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Publications (5)5.89 Total impact

  • [show abstract] [hide abstract]
    ABSTRACT: Prostate cancer is the second most common cause of cancer death in American men. For patients with adverse pathologic features, postoperative radiotherapy to prostate bed after radical prostatectomy has been shown in randomized studies to improve many important clinical endpoints including overall survival. In this review article, we distinguish adjuvant radiation treatment (ART) from salvage radiation treatment (SRT), discuss the evidences for ART and its potential side effects focusing on the debate concerning the optimal timing of post prostatectomy radiation treatment (RT). A comprehensive literature search was conducted in MEDLINE including pre-MEDLINE. for patients with adverse pathologic factors, adjuvant radiation treatment after prostatectomy reduces the rate of PSA failure with the potential for significantly improving metastases-free and overall survival. Whether an equivalent survival benefit can be attained with early salvage radiation treatment after biochemical recurrence, is still an area of debate.
    The Canadian Journal of Urology 04/2011; 18(2):5592-600. · 0.74 Impact Factor
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    ABSTRACT: Although less common than endometrioid carcinoma, uterine serous carcinoma (USC) accounts for a disproportionate number of endometrial cancer-related deaths. It is relatively more common in black compared to white women. The aim of our study is to analyze the impact of race on survival in USC. We conducted a retrospective review in women with USC managed at two large urban medical centers. Clinical and histopathologic parameters were retrieved. Recurrence and survival data were obtained from medical records and the Surveillance, Epidemiology, and End Results (SEER) registry. Differences in overall survival between African American and Caucasian women were compared using Kaplan-Meier curves and log rank test for univariate analysis. Cox regression models for multivariate analyses were built to evaluate the relative impact of the various prognostic factors. One hundred seventy-two women with USC were included in this study, including 65 Caucasian women and 107 African American women. Both groups were similar with respect to age, stage at diagnosis, angiolymphatic invasion (p=0.79), and the depth of myometrial invasion (p=0.36). There was no statistical difference in overall survival between African American and Caucasian patients in univariate analysis (p=0.14). In multivariate analysis, stage at diagnosis, angiolymphatic invasion, and depth of myometrial invasion, but not race, were significantly associated with overall survival. In this study, African American women with USC had a similar survival to Caucasian women. This suggests that the racial differences seen in USC at a larger population level may be diminished in hospital-based studies, where women are managed in a uniform way.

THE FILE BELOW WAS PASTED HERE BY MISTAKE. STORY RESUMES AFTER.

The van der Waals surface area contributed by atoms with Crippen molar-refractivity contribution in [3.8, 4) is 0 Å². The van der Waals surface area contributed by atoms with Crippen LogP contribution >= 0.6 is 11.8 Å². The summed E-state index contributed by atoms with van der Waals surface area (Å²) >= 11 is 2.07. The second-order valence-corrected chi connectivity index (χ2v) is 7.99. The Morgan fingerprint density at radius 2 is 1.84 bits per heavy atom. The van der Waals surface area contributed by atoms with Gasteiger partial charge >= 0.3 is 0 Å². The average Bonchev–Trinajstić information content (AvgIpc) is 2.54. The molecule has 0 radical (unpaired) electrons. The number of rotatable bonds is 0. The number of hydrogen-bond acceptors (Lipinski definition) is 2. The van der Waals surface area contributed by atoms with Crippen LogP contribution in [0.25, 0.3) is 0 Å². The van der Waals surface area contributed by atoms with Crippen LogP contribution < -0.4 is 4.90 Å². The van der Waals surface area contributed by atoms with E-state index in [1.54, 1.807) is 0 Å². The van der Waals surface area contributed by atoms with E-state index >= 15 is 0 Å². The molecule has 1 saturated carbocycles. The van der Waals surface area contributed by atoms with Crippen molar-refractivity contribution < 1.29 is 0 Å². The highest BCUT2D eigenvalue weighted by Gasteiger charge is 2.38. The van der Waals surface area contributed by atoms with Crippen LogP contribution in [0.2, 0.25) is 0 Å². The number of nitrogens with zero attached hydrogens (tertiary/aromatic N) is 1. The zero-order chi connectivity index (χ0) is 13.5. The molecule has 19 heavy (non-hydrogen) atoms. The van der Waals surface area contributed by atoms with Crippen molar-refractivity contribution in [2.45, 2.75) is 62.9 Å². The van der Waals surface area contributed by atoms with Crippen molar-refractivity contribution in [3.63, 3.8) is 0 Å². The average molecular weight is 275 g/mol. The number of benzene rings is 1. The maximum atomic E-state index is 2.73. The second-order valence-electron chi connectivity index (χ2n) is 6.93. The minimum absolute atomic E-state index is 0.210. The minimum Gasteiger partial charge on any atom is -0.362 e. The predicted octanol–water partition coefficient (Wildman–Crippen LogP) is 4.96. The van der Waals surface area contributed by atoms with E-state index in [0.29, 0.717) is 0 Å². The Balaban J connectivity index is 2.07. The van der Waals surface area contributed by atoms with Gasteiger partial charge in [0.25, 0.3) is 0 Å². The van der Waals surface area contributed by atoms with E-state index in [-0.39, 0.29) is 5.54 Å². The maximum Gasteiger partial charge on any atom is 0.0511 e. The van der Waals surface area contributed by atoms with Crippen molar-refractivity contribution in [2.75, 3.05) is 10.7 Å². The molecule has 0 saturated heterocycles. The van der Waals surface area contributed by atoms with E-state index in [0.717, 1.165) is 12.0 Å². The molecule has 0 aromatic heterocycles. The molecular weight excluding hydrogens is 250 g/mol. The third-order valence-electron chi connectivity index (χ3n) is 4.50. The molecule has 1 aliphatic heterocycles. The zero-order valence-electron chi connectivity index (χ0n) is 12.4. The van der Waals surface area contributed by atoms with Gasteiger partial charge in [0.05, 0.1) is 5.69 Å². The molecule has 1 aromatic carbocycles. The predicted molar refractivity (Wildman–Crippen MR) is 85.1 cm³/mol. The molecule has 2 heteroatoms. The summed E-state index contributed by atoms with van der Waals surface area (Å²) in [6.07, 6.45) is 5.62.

Gynecologic Oncology 03/2011; 121(3):577-80. · 3.93 Impact Factor
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    ABSTRACT: We studied the impact of different prognostic factors on the clinical outcome for the patients with pathologic Stage IIA endometrial adenocarcinoma who had surgical staging (SS) and received adjuvant high-dose-rate intravaginal brachytherapy (IVB) alone. Sixty-one patients with Stage IIA endometrial adenocarcinoma were retrospectively studied. Cox proportional hazards regression was used to study prognostic factors. All the patients underwent SS between July 1994 and December 2005. The median age was 64 years (range, 46-71 years). The median number of lymph nodes sampled was 8 (range, 7-12). All the patients received adjuvant IVB to doses of 35-36Gy in four to five fractions prescribed to the surface. The myometrial invasion was <50% in 33 patients and > or =50% for 28 patients. The lymphovascular invasion (LVI) and the lower uterine segment involvement were identified in 18% and 61%, respectively. At a median followup of 64 months (range, 8-153 months), there were 7 patients who developed recurrences. On univariate analysis, the only factor significantly predictive for locoregional recurrence was LVI (p=0.01). In regard to overall survival (OS), factors that were significantly predictive on univariate analysis were LVI (p=0.03), tumor grade (p=0.04), and depth of myometrial invasion (p=0.04). The 5-year rates of vaginal and pelvic recurrences were 1.7% and 8.2%, respectively. The 5-year local control and OS rates were both 87%. Our results suggest excellent local control with adjuvant IVB alone for selected patients with Stage IIA endometrial adenocarcinoma. The patients with positive LVI and deep myometrial invasion have a worse locoregional control and OS despite SS and adjuvant IVB.
    Brachytherapy 10/2009; 8(4):396-400. · 1.22 Impact Factor
  • International Journal of Radiation Oncology Biology Physics - INT J RADIAT ONCOL BIOL PHYS. 01/2008; 72(1).
  • International Journal of Radiation Oncology Biology Physics - INT J RADIAT ONCOL BIOL PHYS. 01/2008; 72(1).